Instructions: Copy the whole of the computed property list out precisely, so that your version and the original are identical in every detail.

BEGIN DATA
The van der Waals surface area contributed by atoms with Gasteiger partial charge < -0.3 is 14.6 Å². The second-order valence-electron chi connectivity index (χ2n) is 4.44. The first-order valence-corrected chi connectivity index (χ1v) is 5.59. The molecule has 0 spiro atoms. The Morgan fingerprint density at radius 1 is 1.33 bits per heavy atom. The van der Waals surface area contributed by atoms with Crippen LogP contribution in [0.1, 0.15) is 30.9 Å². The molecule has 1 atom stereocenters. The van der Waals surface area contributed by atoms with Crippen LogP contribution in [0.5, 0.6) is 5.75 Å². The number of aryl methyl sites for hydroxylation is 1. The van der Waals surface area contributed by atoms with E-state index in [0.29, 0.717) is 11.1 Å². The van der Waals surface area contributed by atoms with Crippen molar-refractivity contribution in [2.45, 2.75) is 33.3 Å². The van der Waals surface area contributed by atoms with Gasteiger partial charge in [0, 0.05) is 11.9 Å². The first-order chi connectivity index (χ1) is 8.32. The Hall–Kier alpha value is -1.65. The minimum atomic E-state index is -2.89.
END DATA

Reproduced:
The van der Waals surface area contributed by atoms with Gasteiger partial charge < -0.3 is 14.6 Å². The second-order valence-electron chi connectivity index (χ2n) is 4.44. The first-order valence-corrected chi connectivity index (χ1v) is 5.59. The molecule has 0 spiro atoms. The Morgan fingerprint density at radius 1 is 1.33 bits per heavy atom. The van der Waals surface area contributed by atoms with Crippen LogP contribution in [0.1, 0.15) is 30.9 Å². The molecule has 1 atom stereocenters. The van der Waals surface area contributed by atoms with Crippen LogP contribution in [0.5, 0.6) is 5.75 Å². The number of aryl methyl sites for hydroxylation is 1. The van der Waals surface area contributed by atoms with E-state index in [0.29, 0.717) is 11.1 Å². The van der Waals surface area contributed by atoms with Crippen molar-refractivity contribution in [2.45, 2.75) is 33.3 Å². The van der Waals surface area contributed by atoms with Gasteiger partial charge in [0, 0.05) is 11.9 Å². The first-order chi connectivity index (χ1) is 8.32. The Hall–Kier alpha value is -1.65. The minimum atomic E-state index is -2.89.